Select Page

The State of Church Music (in the Worship Era)

The State of Church Music (in the Worship Era)

Several months ago, LifeWay Worship Director, Mike Harland, met with several of our State Worship & Music Directors to discuss, “The State of Church Music (in the Worship Era).”

This video explores these questions:

  • forumWhat is the state of church music (in the worship era)?
  • Describe church music today.
  • How would you describe different worship styles to pastors?
  • What are your thoughts on multi-style approaches to ministry?
  • What would you say to a pastor that wants to change worship styles because their church isn’t growing?
  • What is your perspective of multi-style churches and diverse congregations?
  • What are we teaching our children when it comes to worship?

Take a look:

Do you agree with the assessments? I welcome your comments.

About The Author

Kenny Lamm

Worship Consultant for the Baptist State Convention of North Carolina. A frequent worship clinician and guest worship leader. Extensive work in worship renewal in several Asian countries.


  1. rpsabq

    The state of Church Music is one of “animus” against anything classical, traditional, SATB choral or performance based activites in music ministry. Old/Traditional = bad, unspiritual, not from God, unholy while new styles signify a style that is more holy, participants are more spiritual and the practice is more Godly. Worship is designed to mimic the style found on modern praise and worship CD’s, Christian artist albums and model movements like Hillsong or the professional music minitries of Matt Redman. Churches labelled “in” or “out” as far as the style of music featured on Sunday Morning.

    Church music ministries have basically been dumbed down to those who as youth experienced worship one way and then wanted to replicate that way into adulthood. Pushback to these attempts have been with scorn and name calling so that over time, the most popular won. Choirs were disbanded, later welcomed back but only for stage eye candy (gotta do something with this huge, empty choir loft!) and only for backing up a select group of musicians who’ve been deemed the holiest of holies, possessing the necessary spirtual requirements (not to mention phsycial and fashion attributes) to lead in front of the church.

    It is lead by baby boomers who had bad experiences in churches as a youth, many who have held secret a drean to be in a rock band and offended and annoying by the slightest sound of a pip organ.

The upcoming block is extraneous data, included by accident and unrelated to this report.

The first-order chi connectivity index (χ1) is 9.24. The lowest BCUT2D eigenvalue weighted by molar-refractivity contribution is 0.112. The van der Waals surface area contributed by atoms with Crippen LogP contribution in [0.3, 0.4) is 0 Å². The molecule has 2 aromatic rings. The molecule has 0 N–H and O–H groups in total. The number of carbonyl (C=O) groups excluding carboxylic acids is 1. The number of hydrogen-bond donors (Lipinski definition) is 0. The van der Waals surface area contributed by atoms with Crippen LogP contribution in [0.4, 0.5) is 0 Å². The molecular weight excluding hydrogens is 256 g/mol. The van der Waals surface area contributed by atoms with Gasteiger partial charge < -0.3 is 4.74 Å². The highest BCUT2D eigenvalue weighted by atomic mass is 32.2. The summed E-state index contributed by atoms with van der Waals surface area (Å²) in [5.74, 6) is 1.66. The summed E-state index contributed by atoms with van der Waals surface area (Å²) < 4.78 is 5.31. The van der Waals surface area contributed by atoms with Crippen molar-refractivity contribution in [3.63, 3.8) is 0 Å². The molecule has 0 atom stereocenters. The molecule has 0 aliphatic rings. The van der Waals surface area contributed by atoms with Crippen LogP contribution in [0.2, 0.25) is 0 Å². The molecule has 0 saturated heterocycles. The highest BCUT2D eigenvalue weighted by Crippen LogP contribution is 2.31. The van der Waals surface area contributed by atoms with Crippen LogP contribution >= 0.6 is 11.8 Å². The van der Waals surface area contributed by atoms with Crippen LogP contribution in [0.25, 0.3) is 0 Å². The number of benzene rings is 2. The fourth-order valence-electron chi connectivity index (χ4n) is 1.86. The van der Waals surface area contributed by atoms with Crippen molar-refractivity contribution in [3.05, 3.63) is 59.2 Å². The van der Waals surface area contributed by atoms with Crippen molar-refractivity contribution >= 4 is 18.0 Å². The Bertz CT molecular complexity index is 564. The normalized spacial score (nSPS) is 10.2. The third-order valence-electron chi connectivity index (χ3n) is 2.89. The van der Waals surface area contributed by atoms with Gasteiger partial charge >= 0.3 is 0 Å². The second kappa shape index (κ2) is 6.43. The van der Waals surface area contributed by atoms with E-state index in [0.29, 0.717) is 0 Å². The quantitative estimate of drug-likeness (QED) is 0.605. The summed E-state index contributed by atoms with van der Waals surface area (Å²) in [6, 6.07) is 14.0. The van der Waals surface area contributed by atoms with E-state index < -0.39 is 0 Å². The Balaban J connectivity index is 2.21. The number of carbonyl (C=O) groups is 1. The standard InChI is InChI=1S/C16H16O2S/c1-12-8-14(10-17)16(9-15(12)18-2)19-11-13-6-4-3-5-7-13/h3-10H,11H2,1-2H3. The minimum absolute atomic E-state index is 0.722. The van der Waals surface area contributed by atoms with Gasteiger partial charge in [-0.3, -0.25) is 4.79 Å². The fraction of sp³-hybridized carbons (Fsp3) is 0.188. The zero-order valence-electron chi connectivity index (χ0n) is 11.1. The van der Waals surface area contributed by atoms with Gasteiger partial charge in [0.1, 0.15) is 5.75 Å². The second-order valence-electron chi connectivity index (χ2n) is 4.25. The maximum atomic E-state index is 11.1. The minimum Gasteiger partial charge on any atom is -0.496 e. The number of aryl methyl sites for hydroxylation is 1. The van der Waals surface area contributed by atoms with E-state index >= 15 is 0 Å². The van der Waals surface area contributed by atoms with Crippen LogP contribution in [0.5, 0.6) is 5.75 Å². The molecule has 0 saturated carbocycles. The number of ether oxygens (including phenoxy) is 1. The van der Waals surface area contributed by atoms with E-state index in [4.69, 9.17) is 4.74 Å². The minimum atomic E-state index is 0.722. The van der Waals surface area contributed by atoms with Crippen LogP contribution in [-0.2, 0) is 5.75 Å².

In others it’s a very sad, ignorant state of affairs in which we currently live.

  2. Larry Holleman

    I do agree with most, if not all of the assessments, particularly the reference to the term “blended” service. Very often the term, in practice, becomes merely an attempt to accommodate every music preference within the fellowship in a single service. It becomes in essence a “two- service” mentality applied in a “one-service” format. While the motivating desire for unity behind this choice may be honorable it fails in that it never engages the several stylistic “camps” in a unified, truly corporate worship. The emphasis then in planning for worship becomes a balancing act where we carefully distribute our time equally among the various tastes. Indirectly, I fear that this only deepens the “disunity” by accommodating it’s root. Interestingly enough, most churches wouldn’t think of having two services or a blended service where the peaching was divided among two or more stylistically different speakers. Unfortunately the casualty in these “worship wars” is most often “worship” itself. It has been helpful I think in the church I serve to clearly and frequently call the church back to an understanding of “worship” as the response of God’s people to the manifestation of His presence. (Isaiah 6). With this thinking, we introduce our services with a “call to worship.” Whether a hymn or a reading, or a more contemporary musical offering, our focus is upon inviting one another to seek the Lord. In this “call” we try to assure that the lyrics of the song chosen communicate that “call” clearly. We begin our services understanding that few if any in attendance are at that moment, worshipping the Lord. So we call them and ourselves to make seeking the Lord the priority for that morning or evening. We try then to bring the tempo of the music increasingly toward a more contemplative tone in preparation for the proclamation of the God’s word; usually trying to select songs that lyrically communicate our desperate need for the Lord. At the conclusion of the preaching of the word, we try to transition to a time of invitation smoothly, often with instrumental tracks, so as not to distract the members of the congregation in whom the Lord is working. Once ample time is given for the church to respond to the Lord’s leading, we try to conclude the services with more “up tempo” songs of praise to the Lord for what he has accomplished in our hearts during that time. This pattern has been helpful to us I think in that the music becomes, not so much “worship” but an instrument both to lead us toward an encounter with the Risen Christ and to provide an effective means of expressing the blessedness of that encounter. I worry that we expend a lot of our energy attempting to “engage” our folks in worship while devoting comparatively little time to prior prayer asking the Lord to manifest His presence and in so doing, make true “worship” possible. This is the experience that will transcend our personal preferences and truly unify us in the corporate worship of our great and glorious God! Thanks for the video, it was very helpful!


Leave a reply

Your email address will not be published. Required fields are marked *

Answer Math Problem *

Free Social Media Shareables


Improving Your Worship Leading

Limited Resources




Connect With the Renewing Worship Facebook Page

Our Partners

Follow me on Twitter